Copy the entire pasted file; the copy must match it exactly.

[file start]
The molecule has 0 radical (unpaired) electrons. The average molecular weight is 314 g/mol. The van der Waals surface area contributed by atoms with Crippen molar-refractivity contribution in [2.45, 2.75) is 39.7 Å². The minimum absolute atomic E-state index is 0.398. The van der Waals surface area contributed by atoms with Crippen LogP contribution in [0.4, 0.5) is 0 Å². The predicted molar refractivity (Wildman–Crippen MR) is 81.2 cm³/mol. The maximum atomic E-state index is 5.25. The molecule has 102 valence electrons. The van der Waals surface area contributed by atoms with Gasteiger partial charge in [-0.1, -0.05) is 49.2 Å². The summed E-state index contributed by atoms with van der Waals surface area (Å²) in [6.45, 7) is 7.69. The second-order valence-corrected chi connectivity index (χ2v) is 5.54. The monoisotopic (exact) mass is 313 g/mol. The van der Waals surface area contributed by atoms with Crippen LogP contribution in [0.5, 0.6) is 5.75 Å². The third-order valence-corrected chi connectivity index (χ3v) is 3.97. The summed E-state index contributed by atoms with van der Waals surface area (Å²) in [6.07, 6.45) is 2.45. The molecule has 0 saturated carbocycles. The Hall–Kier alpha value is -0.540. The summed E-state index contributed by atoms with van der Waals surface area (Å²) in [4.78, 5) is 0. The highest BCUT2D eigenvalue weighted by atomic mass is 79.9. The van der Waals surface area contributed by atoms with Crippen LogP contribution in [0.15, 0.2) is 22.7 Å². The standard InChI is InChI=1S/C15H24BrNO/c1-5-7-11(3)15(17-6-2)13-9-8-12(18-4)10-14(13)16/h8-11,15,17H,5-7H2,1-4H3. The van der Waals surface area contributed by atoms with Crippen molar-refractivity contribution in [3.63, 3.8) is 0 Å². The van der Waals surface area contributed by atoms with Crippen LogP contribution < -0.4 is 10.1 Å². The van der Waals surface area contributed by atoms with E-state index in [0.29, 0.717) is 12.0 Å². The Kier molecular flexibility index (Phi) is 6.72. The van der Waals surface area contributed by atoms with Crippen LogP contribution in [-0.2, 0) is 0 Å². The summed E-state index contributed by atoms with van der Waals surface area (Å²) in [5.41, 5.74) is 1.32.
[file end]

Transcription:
The molecule has 0 radical (unpaired) electrons. The average molecular weight is 314 g/mol. The van der Waals surface area contributed by atoms with Crippen molar-refractivity contribution in [2.45, 2.75) is 39.7 Å². The minimum absolute atomic E-state index is 0.398. The van der Waals surface area contributed by atoms with Crippen LogP contribution in [0.4, 0.5) is 0 Å². The predicted molar refractivity (Wildman–Crippen MR) is 81.2 cm³/mol. The maximum atomic E-state index is 5.25. The molecule has 102 valence electrons. The van der Waals surface area contributed by atoms with Gasteiger partial charge in [-0.1, -0.05) is 49.2 Å². The summed E-state index contributed by atoms with van der Waals surface area (Å²) in [6.45, 7) is 7.69. The second-order valence-corrected chi connectivity index (χ2v) is 5.54. The monoisotopic (exact) mass is 313 g/mol. The van der Waals surface area contributed by atoms with Crippen LogP contribution in [0.5, 0.6) is 5.75 Å². The third-order valence-corrected chi connectivity index (χ3v) is 3.97. The summed E-state index contributed by atoms with van der Waals surface area (Å²) in [6.07, 6.45) is 2.45. The molecule has 0 saturated carbocycles. The Hall–Kier alpha value is -0.540. The summed E-state index contributed by atoms with van der Waals surface area (Å²) in [4.78, 5) is 0. The highest BCUT2D eigenvalue weighted by atomic mass is 79.9. The van der Waals surface area contributed by atoms with Crippen LogP contribution in [0.15, 0.2) is 22.7 Å². The standard InChI is InChI=1S/C15H24BrNO/c1-5-7-11(3)15(17-6-2)13-9-8-12(18-4)10-14(13)16/h8-11,15,17H,5-7H2,1-4H3. The van der Waals surface area contributed by atoms with Crippen molar-refractivity contribution in [3.63, 3.8) is 0 Å². The van der Waals surface area contributed by atoms with Crippen LogP contribution < -0.4 is 10.1 Å². The van der Waals surface area contributed by atoms with E-state index in [0.29, 0.717) is 12.0 Å². The Kier molecular flexibility index (Phi) is 6.72. The van der Waals surface area contributed by atoms with Crippen LogP contribution in [-0.2, 0) is 0 Å². The summed E-state index contributed by atoms with van der Waals surface area (Å²) in [5.41, 5.74) is 1.32.